Rebuilding My Family in Recovery: Addiction Survivors Discuss Mending Fences After Finding Lasting Sobriety
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The excruciating pain of addiction isn’t limited to the person who’s abusing substances — it extends to those closest to them, too. Families are often forced to watch helplessly while their addicted loved one spirals out of control. When a person is able to enter addiction recovery, repairing the damage caused by their substance abuse often doesn’t come easily.
Brandon is an addiction survivor who battled an opioid painkiller addiction for three years. We had the opportunity to talk to him about his journey to sobriety, the role his family played, and how he’s staying on the sober track today. Here’s some of what he shared with us.
It wasn’t just that Brandon’s family knew he had a drug problem — it was that they’d truly watched him slip away before their very eyes.
“My whole life changed,” Brandon said of his substance abuse. “I wasn’t the funny, nice, sweet guy I had been. By the third year of using, people started piecing it together — I had lost 50 pounds. I had always been athletic, in the gym every day, two hours a day — but I wasn’t focused on working out anymore. I would lie and tell people I was trying to lose weight.”
Unable to stand idly by, his family tried reaching out.
“My immediate family started asking if everything was alright. My grandpa kept bringing up stories about people he knew whose kids or grandkids were on heroin. Finally, one day, he flat-out asked me if I had a problem with drugs — and if I did, to let him know and he would help me,” he recalled. “That talk got in my head for a little bit, and for a few months I slowed it down.”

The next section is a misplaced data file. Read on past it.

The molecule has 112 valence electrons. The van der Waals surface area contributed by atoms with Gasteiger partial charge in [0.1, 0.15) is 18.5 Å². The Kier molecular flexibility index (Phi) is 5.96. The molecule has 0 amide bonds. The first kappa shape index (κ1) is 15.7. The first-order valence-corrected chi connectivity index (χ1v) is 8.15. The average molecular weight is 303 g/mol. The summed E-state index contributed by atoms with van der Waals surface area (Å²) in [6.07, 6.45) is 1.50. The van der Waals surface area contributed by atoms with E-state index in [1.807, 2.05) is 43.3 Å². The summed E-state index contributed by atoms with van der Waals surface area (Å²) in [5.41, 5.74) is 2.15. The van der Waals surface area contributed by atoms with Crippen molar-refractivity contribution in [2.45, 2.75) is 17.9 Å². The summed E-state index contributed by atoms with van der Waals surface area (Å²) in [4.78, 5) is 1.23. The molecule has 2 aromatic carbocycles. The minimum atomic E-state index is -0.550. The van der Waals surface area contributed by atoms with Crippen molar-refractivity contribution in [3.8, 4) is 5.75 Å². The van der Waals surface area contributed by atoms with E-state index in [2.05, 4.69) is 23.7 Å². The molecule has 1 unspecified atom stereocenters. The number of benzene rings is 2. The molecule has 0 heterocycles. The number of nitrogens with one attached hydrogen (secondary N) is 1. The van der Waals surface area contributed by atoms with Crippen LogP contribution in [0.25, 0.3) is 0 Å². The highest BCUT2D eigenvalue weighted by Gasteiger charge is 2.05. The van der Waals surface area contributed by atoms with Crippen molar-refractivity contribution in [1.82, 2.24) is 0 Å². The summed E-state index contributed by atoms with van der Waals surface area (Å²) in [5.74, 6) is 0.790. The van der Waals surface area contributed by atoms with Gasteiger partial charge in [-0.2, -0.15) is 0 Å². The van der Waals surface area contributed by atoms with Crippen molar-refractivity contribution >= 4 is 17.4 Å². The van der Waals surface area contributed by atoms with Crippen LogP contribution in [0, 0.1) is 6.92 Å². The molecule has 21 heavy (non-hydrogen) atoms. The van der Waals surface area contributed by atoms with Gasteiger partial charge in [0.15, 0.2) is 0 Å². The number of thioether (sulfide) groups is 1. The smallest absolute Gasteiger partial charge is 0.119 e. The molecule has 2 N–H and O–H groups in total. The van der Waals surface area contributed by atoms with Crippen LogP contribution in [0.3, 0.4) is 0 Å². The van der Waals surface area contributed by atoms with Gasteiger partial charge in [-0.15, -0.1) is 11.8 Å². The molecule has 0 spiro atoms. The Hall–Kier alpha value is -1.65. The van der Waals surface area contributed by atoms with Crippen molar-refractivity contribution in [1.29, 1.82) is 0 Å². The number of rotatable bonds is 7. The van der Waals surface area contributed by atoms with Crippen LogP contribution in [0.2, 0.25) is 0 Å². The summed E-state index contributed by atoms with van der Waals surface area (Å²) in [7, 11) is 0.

Brandon’s parents finally sat him down and told him he needed help to get sober. Denying his problem while looking into the eyes of the people he loved most shook him to the core.
“I didn’t know what to say,” he admitted. “I was ashamed, embarrassed and disappointed. My little sister, who had always looked up to me, was crying.”
After a few days of soul searching, Brandon decided going to treatment was the right decision. On a whim, he booked a flight to California to check into a rehab facility. But his father knew how important it was to find the right program, so helped his son connect with an experienced counselor who helped Brandon weigh his options and feel more confident about entering treatment.
“He cared about getting me into the right place and really getting me help,” Brandon said. “So, I changed my flight and my plans and went to the Treehouse.”
His time in rehab helped him get to the root of his issues so he could get back to being the man he wanted to be. Now that he’s sober, he said his relationship with his family is a major motivation to stay clean.
“My main reason is my mom, dad, and sister. I’m so tired of disappointing them,” he said. “My sister is scared to be around me. I fell asleep behind the wheel with her in the car once, and she had to grab the steering wheel. She’s scared.”
He knows it will take time to truly fix his relationships, but is committed to making up for his past behavior.
“I’m tired of seeing my parents’ faces distraught. My mom — she’s just this bundle of joy, and to see her unhappy just tourments me,” Brandon said.
And sticking to his sober path isn’t just good for his relationships with his family, it’s helped him learn to love himself again, too.
“I’m not drained, my personality is back — the old me is back, and people love me,” he asserted. “I don’t want to go back.”